te Manor, she looked so stony and stubbornly uninterested that they did not know what to think about her. They tried to be kind to her, but she only turned her face away when Mrs. Crawford attempted to kiss her, and held herself stiffly when Mr. Crawford patted her shoulder.
"She is such a plain child," Mrs. Crawford said pityingly, afterward. "And her mother was such a pretty creature. She had a very pretty manner, too, and Mary has the most unattractive ways I ever saw in a child. The children call her 'Mistress Mary Quite Contrary,' and though it's naughty of them, one can't help understanding it."
"Perhaps if her mother had carried her pretty face and her pretty manners oftener into the nursery Mary might have learned some pretty ways too. It is very sad, now the poor beautiful thing is gone, to remember that many people never even knew that she had a child at all."
"I believe she scarcely ever looked at her," sighed Mrs. Crawford. "When her Ayah was dead there was no one to give a thought to the
This is the story of a girl who is very spoilt by her parents ignoring her and leaving her upbringing to an ayah who did not dare to go against her wishes. After her neglectful parents die in a cholera epidemic, Mary Lennox is sent to Mistlethwaite Manor in England, where she soon learns that the whole world does not revolve around her through her experiences there, especially after meeting her cousin, Colin Craven.
As Martha and Dickon\'s mother, Susan Sowerby says at one point, \"When I was at school my jography told as th\' world was shaped like a orange an\' I found out before I was ten that th\' whole orange doesn\'t belong to nobody. No one owns more than his bit of a quarter an\' there\'s times it seems like there\'s not enow quarters to go round. But don\'t you - none o\' you - think as you own th\' whole orange or you\'ll find out you\'re mistaken, an\' you won\'t find it out without hard knocks. [T]here\'s no sense in grabbin\' at th\' whole orange - peel an\' all. If you do you\'ll likely not get even th\' pips, an\' them\'s too bitter to eat.\"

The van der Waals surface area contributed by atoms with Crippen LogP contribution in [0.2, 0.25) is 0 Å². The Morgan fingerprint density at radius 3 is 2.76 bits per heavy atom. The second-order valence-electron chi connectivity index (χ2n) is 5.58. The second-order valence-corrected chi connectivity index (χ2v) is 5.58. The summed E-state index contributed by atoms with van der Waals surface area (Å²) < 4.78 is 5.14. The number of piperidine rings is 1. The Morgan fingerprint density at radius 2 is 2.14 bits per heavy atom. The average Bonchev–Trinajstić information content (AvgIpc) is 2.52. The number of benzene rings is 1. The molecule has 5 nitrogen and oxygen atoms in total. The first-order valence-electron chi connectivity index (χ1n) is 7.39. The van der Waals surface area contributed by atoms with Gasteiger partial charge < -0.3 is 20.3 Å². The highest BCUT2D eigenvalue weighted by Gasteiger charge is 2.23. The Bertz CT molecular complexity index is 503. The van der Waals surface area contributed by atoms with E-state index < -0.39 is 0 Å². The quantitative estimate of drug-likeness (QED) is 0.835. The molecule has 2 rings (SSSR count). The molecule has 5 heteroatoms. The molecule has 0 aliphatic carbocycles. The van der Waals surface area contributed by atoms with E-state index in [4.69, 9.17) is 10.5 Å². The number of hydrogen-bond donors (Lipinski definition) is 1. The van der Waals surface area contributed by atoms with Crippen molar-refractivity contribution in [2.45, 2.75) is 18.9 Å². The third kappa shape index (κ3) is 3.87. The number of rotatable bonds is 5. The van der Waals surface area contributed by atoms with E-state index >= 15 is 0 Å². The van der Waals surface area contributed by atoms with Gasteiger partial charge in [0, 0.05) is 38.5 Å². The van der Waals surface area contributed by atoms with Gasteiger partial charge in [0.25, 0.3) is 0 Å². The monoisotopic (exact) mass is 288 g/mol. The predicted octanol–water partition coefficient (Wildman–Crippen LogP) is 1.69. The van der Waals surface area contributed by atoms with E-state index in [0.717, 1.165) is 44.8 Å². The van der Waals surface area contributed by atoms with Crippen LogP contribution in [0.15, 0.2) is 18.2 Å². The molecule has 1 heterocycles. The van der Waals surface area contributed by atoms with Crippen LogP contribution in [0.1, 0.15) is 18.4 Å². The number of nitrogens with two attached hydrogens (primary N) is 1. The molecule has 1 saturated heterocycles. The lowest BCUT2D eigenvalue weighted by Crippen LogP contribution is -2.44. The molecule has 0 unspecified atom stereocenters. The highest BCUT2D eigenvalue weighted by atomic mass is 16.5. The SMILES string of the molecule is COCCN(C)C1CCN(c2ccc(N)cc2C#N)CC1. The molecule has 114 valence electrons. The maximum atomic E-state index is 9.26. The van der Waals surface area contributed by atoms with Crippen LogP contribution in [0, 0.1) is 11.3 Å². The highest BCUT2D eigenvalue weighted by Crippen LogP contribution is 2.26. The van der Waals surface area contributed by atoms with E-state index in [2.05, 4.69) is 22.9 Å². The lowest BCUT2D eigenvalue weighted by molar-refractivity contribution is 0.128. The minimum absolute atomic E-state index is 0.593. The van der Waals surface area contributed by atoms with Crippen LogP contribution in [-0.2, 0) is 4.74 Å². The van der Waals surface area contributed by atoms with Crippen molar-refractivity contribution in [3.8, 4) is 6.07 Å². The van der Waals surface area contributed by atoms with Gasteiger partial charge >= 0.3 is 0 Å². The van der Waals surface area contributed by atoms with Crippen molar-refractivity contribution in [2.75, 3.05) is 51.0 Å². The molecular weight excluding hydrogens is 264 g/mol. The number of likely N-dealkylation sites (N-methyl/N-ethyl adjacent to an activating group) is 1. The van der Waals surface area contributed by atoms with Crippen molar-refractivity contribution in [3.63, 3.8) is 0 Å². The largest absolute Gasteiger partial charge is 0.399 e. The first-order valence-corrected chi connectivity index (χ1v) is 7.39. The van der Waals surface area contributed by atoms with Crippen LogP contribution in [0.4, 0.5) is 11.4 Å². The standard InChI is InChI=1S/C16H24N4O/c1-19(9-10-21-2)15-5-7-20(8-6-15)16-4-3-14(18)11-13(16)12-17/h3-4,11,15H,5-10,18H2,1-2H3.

The story of a vain girl sent to live with her never seen uncle and the secret behind the garden.This is absolutely one of the books you should read with cofee in hand in a ranny day and then see its affect..........
This is not a book fit for all, not only for young readers. Some modern children might even find the vocabulary requires explaining.
The story itself can be appreciated by anyone. A little girl, alone in the world, is sent to live with her uncle in a nearly empty house -- but not so empty as it seems at first. For as she comes to see, the house is filled with friends. And they change her.
And that's the real theme, I think: the power of friendship to affect us. Be it Mary with Colin, Colin with his father, Dickon, Ben -- everyone in the story, really -- people are transformed through their relationships with each other.
Burnett's style ought not be passed over lightly. She was brilliant at giving a feeling of being in a place, of understanding an environment. I've never been on a moor, or in a manor, or in an English garden. But she makes me feel like I have. And she does it without the "writer's workshop" feeling of so much modern evocative writing.
It's a cynical time to be alive right now. But if you're in the mood for something less cynical -- maybe even something idealistic -- maybe something with robins and jumping rope in it -- you might well enjoy this book. I do.
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